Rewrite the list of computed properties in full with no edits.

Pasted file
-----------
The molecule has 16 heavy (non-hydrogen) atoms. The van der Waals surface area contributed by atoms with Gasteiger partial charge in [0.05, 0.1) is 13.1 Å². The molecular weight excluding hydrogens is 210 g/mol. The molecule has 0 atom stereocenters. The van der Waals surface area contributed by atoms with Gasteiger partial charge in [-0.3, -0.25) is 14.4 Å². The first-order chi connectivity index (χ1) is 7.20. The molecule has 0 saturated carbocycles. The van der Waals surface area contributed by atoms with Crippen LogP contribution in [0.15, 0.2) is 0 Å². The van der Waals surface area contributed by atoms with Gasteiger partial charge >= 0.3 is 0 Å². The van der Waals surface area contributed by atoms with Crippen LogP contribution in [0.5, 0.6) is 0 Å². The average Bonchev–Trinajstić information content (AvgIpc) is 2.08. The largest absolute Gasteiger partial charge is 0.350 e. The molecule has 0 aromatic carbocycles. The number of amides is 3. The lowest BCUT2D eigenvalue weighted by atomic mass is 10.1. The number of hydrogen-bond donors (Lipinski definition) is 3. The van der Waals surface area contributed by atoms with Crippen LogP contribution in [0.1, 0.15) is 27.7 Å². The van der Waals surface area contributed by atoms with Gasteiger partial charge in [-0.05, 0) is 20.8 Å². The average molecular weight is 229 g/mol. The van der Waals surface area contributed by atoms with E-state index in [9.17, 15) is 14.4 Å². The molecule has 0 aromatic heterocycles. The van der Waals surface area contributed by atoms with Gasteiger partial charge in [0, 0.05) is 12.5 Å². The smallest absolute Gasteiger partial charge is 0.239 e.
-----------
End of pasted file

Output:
The molecule has 16 heavy (non-hydrogen) atoms. The van der Waals surface area contributed by atoms with Gasteiger partial charge in [0.05, 0.1) is 13.1 Å². The molecular weight excluding hydrogens is 210 g/mol. The molecule has 0 atom stereocenters. The van der Waals surface area contributed by atoms with Gasteiger partial charge in [-0.3, -0.25) is 14.4 Å². The first-order chi connectivity index (χ1) is 7.20. The molecule has 0 saturated carbocycles. The van der Waals surface area contributed by atoms with Crippen LogP contribution in [0.15, 0.2) is 0 Å². The van der Waals surface area contributed by atoms with Gasteiger partial charge >= 0.3 is 0 Å². The van der Waals surface area contributed by atoms with Crippen LogP contribution in [0.5, 0.6) is 0 Å². The average Bonchev–Trinajstić information content (AvgIpc) is 2.08. The largest absolute Gasteiger partial charge is 0.350 e. The molecule has 0 aromatic carbocycles. The number of amides is 3. The lowest BCUT2D eigenvalue weighted by atomic mass is 10.1. The number of hydrogen-bond donors (Lipinski definition) is 3. The van der Waals surface area contributed by atoms with Crippen LogP contribution in [0.1, 0.15) is 27.7 Å². The van der Waals surface area contributed by atoms with Gasteiger partial charge in [-0.05, 0) is 20.8 Å². The average molecular weight is 229 g/mol. The van der Waals surface area contributed by atoms with E-state index in [9.17, 15) is 14.4 Å². The molecule has 0 aromatic heterocycles. The van der Waals surface area contributed by atoms with Gasteiger partial charge in [0, 0.05) is 12.5 Å². The smallest absolute Gasteiger partial charge is 0.239 e.